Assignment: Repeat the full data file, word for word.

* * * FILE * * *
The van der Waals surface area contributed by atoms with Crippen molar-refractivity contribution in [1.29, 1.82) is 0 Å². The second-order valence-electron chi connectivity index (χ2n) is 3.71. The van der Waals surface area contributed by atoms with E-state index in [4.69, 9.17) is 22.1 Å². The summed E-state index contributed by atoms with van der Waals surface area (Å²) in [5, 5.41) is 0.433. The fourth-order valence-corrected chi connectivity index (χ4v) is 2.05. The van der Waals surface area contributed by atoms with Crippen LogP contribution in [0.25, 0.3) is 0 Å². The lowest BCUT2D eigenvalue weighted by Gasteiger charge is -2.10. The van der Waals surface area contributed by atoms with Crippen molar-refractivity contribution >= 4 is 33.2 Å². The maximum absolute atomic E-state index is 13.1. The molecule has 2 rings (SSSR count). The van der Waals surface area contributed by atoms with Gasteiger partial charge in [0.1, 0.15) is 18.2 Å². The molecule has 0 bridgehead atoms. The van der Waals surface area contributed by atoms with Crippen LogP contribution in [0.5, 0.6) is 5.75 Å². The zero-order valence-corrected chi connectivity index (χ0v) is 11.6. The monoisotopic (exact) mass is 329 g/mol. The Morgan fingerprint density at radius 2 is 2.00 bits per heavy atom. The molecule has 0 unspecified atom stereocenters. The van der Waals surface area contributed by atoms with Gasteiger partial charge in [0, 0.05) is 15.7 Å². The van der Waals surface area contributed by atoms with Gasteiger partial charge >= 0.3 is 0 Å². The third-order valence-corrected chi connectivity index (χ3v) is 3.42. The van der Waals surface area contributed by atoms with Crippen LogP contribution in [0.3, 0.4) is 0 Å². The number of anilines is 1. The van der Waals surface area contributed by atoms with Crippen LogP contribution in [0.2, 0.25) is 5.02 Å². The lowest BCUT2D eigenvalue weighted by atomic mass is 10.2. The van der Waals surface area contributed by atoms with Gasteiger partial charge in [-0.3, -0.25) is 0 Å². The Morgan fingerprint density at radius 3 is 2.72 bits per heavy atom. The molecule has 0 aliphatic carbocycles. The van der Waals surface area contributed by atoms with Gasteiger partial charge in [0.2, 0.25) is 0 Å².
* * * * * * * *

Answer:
The van der Waals surface area contributed by atoms with Crippen molar-refractivity contribution in [1.29, 1.82) is 0 Å². The second-order valence-electron chi connectivity index (χ2n) is 3.71. The van der Waals surface area contributed by atoms with E-state index in [4.69, 9.17) is 22.1 Å². The summed E-state index contributed by atoms with van der Waals surface area (Å²) in [5, 5.41) is 0.433. The fourth-order valence-corrected chi connectivity index (χ4v) is 2.05. The van der Waals surface area contributed by atoms with Crippen LogP contribution in [0.25, 0.3) is 0 Å². The lowest BCUT2D eigenvalue weighted by Gasteiger charge is -2.10. The van der Waals surface area contributed by atoms with Crippen molar-refractivity contribution >= 4 is 33.2 Å². The maximum absolute atomic E-state index is 13.1. The molecule has 2 rings (SSSR count). The van der Waals surface area contributed by atoms with Gasteiger partial charge in [0.1, 0.15) is 18.2 Å². The molecule has 0 bridgehead atoms. The van der Waals surface area contributed by atoms with Crippen LogP contribution in [0.5, 0.6) is 5.75 Å². The zero-order valence-corrected chi connectivity index (χ0v) is 11.6. The monoisotopic (exact) mass is 329 g/mol. The Morgan fingerprint density at radius 2 is 2.00 bits per heavy atom. The molecule has 0 unspecified atom stereocenters. The van der Waals surface area contributed by atoms with Gasteiger partial charge in [0, 0.05) is 15.7 Å². The van der Waals surface area contributed by atoms with Gasteiger partial charge >= 0.3 is 0 Å². The third-order valence-corrected chi connectivity index (χ3v) is 3.42. The van der Waals surface area contributed by atoms with Crippen LogP contribution in [0.3, 0.4) is 0 Å². The number of anilines is 1. The van der Waals surface area contributed by atoms with Crippen LogP contribution in [0.2, 0.25) is 5.02 Å². The lowest BCUT2D eigenvalue weighted by atomic mass is 10.2. The van der Waals surface area contributed by atoms with Gasteiger partial charge in [-0.3, -0.25) is 0 Å². The Morgan fingerprint density at radius 3 is 2.72 bits per heavy atom. The molecule has 0 aliphatic carbocycles. The van der Waals surface area contributed by atoms with Gasteiger partial charge in [0.2, 0.25) is 0 Å².